It existed about 165 million years ago, an animal with a ton, able to crush bones. He lived on the island of Madagascar. Razanandrongobe sakalavae, also known as “Razana”, was officially confirmed as being a distant relative of modern crocodiles.
Well in the past, in the Jurassic period, about 165 million years ago, this animal strolled on the island of Madagascar, was the most feared predator in the area, Razanandrongobe sakalavae, a distant relative of crocodiles. “Razana” was very fast, had legs straight and was the nightmare of the dinosaurs.
At that time, the island of Madagascar was not yet tectonically separated from India and Africa and had already become a home to the great diversity of reptiles and dinosaurs that existed there. The fragmented remains of the “Razana” fossil are now described in a survey of Italian and French paleontologists. This species was first documented about a decade ago, however, due to fossil limitations, its specification remained unknown.
The latest study published this week in the journal PeerJ, pointed out with the discovery and help of new fossils of jaws and teeth found that the “largest terrestrial carnivore of this ecosystem” was indeed a relative reptile of modern crocodiles and alligators. In addition to their forward-facing nostrils and the formation of the lower jaw, the “Razana” also had laterally expanded teeth, and these evidences bring them closer to the crocodiles.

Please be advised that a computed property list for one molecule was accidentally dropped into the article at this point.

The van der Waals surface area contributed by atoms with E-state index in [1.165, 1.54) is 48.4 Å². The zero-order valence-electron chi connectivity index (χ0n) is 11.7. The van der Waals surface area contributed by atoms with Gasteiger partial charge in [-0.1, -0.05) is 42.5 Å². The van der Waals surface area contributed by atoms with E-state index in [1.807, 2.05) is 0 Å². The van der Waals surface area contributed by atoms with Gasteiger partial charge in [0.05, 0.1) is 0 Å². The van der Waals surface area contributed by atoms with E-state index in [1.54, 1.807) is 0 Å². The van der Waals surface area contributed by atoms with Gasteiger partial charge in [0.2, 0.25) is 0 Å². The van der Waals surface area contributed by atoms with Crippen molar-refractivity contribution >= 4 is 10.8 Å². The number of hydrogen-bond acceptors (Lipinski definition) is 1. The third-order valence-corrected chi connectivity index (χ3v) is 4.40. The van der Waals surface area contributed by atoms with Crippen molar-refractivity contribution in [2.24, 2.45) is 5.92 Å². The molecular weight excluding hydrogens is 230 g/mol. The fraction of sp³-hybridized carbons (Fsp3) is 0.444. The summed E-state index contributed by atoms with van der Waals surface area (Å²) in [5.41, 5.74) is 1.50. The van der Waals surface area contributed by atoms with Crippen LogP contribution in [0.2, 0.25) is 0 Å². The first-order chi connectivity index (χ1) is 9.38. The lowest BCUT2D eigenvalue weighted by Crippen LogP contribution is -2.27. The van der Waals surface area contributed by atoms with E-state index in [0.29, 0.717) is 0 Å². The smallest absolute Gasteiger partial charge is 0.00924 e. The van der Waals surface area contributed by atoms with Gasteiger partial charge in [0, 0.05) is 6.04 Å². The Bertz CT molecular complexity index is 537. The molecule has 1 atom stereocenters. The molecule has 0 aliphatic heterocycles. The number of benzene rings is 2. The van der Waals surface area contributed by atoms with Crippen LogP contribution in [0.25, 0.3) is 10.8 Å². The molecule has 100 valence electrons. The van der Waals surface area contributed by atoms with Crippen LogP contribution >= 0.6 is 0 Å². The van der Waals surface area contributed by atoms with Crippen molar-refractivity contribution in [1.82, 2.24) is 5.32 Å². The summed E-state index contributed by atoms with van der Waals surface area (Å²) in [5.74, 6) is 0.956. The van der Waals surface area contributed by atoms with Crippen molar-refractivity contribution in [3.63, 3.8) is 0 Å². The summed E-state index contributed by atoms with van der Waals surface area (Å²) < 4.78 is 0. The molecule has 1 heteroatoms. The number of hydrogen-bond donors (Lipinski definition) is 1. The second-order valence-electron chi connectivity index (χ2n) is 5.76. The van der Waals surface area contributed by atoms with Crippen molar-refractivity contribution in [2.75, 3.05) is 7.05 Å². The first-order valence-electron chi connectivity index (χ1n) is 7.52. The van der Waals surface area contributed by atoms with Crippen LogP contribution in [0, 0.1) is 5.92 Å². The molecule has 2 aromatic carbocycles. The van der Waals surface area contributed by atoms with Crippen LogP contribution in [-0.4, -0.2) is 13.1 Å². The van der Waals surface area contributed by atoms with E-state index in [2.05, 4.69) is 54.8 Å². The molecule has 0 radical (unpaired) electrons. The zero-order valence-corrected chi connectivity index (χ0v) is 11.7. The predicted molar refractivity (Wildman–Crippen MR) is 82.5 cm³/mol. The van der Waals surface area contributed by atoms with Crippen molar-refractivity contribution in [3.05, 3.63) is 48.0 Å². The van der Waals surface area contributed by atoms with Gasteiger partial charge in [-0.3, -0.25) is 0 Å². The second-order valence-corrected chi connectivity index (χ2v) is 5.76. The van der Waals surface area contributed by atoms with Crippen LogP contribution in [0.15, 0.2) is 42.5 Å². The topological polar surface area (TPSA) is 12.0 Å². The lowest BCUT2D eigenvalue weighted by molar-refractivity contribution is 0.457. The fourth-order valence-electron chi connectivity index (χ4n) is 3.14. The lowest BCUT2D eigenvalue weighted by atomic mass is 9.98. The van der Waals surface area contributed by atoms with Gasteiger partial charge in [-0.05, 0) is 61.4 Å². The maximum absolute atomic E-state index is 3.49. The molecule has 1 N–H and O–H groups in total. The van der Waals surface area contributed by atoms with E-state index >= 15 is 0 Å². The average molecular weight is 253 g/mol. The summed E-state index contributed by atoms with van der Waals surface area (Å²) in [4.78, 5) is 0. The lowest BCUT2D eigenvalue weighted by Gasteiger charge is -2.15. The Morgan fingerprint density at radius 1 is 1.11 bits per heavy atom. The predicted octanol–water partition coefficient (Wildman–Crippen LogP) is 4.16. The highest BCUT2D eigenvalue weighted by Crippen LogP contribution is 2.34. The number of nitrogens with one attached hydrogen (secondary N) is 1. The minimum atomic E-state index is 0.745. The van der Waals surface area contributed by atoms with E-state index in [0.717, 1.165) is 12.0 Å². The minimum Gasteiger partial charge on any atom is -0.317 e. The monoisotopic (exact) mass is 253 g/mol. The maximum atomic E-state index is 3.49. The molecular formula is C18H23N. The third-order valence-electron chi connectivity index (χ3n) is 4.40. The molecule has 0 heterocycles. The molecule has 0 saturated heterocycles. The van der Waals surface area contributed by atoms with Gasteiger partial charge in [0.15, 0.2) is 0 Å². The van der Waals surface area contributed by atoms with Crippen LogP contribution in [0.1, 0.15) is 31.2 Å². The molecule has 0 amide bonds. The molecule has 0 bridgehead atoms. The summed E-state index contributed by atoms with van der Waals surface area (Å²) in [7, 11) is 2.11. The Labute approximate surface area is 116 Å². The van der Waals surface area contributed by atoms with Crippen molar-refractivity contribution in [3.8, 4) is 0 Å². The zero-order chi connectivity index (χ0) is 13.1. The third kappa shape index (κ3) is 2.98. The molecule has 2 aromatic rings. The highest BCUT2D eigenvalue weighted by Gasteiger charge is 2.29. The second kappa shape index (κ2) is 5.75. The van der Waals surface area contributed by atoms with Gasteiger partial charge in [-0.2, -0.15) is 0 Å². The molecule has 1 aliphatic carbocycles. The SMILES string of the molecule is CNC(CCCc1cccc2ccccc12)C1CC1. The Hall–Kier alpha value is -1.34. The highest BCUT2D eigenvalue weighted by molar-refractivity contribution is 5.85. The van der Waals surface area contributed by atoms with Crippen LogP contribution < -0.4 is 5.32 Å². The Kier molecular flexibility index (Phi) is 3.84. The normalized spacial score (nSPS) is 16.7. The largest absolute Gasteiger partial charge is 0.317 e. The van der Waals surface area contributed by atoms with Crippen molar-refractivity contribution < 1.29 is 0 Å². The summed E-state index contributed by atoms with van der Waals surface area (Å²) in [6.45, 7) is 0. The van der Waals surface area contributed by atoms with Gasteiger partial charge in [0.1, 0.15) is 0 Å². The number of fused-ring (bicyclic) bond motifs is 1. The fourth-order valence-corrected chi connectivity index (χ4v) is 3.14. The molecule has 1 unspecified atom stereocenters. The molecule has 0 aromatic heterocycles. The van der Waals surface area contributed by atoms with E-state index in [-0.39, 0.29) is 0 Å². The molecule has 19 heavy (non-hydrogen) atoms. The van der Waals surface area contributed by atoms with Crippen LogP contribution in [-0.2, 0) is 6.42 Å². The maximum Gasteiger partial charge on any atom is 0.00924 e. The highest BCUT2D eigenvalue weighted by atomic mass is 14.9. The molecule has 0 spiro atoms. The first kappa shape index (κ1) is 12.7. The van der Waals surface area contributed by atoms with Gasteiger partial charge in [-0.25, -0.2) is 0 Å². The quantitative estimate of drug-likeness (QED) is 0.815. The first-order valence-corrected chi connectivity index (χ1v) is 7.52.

According to the publication, their jaws were robust, but possibly short, and the broad, serrated teeth (larger than T. Rex and other similar sized dinosaurs) allowed drilling of very hard tissues such as bones and Tendons. Many of the characteristics of this species, including their dentition, suggest that the feeding of the reptile was the basis of these foods.
“Razana” could “overcome theropod dinosaurs – bipeds, carnivores and omnivores – at the top of the food chain,” said Cristiano Dal Sasso, a paleontologist at the Museum of Natural History in Milan, in a statement. Investigators are still hoping to find some more bones to try to complete the skeleton, but excavations in these areas of Madagascar are difficult to access. Deepening this research will help fill the “ghost” lineage in this group by discovering other examples from the Jurassic period.
“We started with isolated teeth and bone fragments and ended up bringing back to life a one-ton bone crusher,” added Cristiano Dal Sasso.